This is the first time a call a blog post on Provocative Praise a Review.
I don’t normally use that word, because I don’t really consider the bits that I write about comics, films and books to be actual reviews. I almost exclusively talk about things I love, focus mostly on where they excel, and don’t typically think much about what other people may like or dislike.
The reason that I absolutely have to call this post a review is that I got a complementary digital review copy from the book’s editor, Hope Nicholson. (Note the reviewer’s disclosure.) In my opinion it would go against professional courtesy and common basic decency to mince words and shy away from declaring this a review of Secret Loves Of Geek Girls.
For those who don’t know me I should point out that I’m not in the target audience of the book. I’m not a girl (but rather a cis, straight, white male). And I’m not even a geek. I have some of the geeky interests, but none of the geeky lifestyles and attitudes, and also an idiosyncratic taste: Firefly but not Farscape, Guardians Of The Galaxy but not The Avengers, Threshold but not X-Files, Schlock Mercenary, Space Mullet and Drive but not Star Wars.
Why did on I want to read this book and talk about it? Well, discussion about it showed up in my Twitter feed, with pictures – both cartoons and photos – of these Geek Girls sitting around and talking in what looked like a fun party. As long as they humour me, I might as well join in and listen. You never know what you will learn by listening to people, especially those that are different from you.
What did I learn from reading the book?
Secret Loves Of Geek Girls is an anthology that combines many different types of stories – comics, illustrated stories, short stories, essays, protocol / log entry style writing, etc. – from many very different authors. As editor Hope Nicholson writes in the foreword: “It was important to me to have stories from a variety of experiences”. That goal was achieved most certainly. Notwithstanding that all the writers identify as Geek Girls, the diversity among them is incredible.
Unfortunately, the large number of authors makes it quite impossible for me to mention any specific names without giving away an unintended notion of differences in quality or importance. I will sum up my impressions instead.
With this type of anthology it would be unusual if all stories would resonate with me – or most readers, I’d assume – with equal strength. They didn’t. Some of the comics and the stories I found really good, even brilliant. A few I couldn’t get into at all. Most of them I found interesting and fun to read.
Now, if this doesn’t sound overly enthusiastic, keep in mind what I said earlier about not being in the target audience! If you are a Geek Girl, or the partner of a Geek Girl, or a parent of a Geek Girl, you will probably get much closer to the material than I ever could.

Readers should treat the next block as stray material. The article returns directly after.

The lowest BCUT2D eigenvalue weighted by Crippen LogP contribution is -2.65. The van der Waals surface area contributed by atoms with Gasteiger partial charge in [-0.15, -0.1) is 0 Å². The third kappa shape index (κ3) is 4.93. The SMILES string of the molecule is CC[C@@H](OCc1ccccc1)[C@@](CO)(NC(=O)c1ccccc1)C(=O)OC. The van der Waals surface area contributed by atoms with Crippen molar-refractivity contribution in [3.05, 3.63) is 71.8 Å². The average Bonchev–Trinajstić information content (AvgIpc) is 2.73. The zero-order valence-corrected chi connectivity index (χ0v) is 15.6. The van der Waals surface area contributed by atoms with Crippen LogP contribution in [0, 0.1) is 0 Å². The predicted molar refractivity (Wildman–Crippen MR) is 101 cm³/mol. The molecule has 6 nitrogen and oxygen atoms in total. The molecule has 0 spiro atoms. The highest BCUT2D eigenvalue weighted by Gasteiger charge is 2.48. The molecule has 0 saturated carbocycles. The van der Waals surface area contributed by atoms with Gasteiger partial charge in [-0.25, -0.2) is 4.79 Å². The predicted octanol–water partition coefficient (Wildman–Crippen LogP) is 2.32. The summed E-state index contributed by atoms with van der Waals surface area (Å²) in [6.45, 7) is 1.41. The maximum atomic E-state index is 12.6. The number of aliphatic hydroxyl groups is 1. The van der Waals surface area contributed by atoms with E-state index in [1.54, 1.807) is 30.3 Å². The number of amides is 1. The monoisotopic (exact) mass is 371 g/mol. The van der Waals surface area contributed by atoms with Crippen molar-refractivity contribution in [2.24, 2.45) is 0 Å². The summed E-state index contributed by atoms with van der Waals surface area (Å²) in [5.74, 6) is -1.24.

Overall, I found the whole book well written and/or illustrated. By the nature of the book, all of the stories are very personal and very frank. They are all to the point, and clear about what they want to convey. Those stories that are decidedly funny all made me laugh.
Some stories are funny, some are serious, some are sad, some are something else entirely. But none of them is mopey, whiney, or desperate. None of them is condescending or hostile to anyone. I wish everyone would stand by their own life choices and experiences, without denouncing those of other people, in just the way these Geek Girls do.
And I noticed that sometimes life experiences that are totally different from my own can nevertheless show some strange familiarity. Many of the stories talk about using fanfiction as a means to explore sexual and relationship issues. In the words of the editor: “For so many people out there, a fictional crush is just as intense as a real-world one, and a whole hell of a lot safer!” This concept is totally foreign for me. I have no interest whatever in fanfiction, and I’d never use it for any such purpose. But it dawned on me that in my favorite fiction – sci-fi, espionage, thriller – I often develop an astonishing infatuation about femme fatales or women who could kill me with their pinkie. Talk about using safe spaces for exploration.
To sum up: Secret Loves Of Geek Girls is a fascinating book, and with regard to anyone who is in the target audience I can only join editor Hope Nicholson in her wish that “… you’ll enjoy these stories, and I hope it starts off some fascinating conversations about the myriad ways we each experience love, sex, and dating.”
Also, I had a lot of fun reading this book and reviewing it, so I entertain the thought to do more book reviews in the future. But of course, I’ll have to write some more about my favorite webcomics, first. There so much out there that I want to enjoy, and share the passion.
BTW, if you want to know what people who are in the target audience, i.e geek girls, think about this book, you could start by reading the review by Ari Carr.
I wish you a merry christmas, or a fun holiday, or whatever these days may mean for you.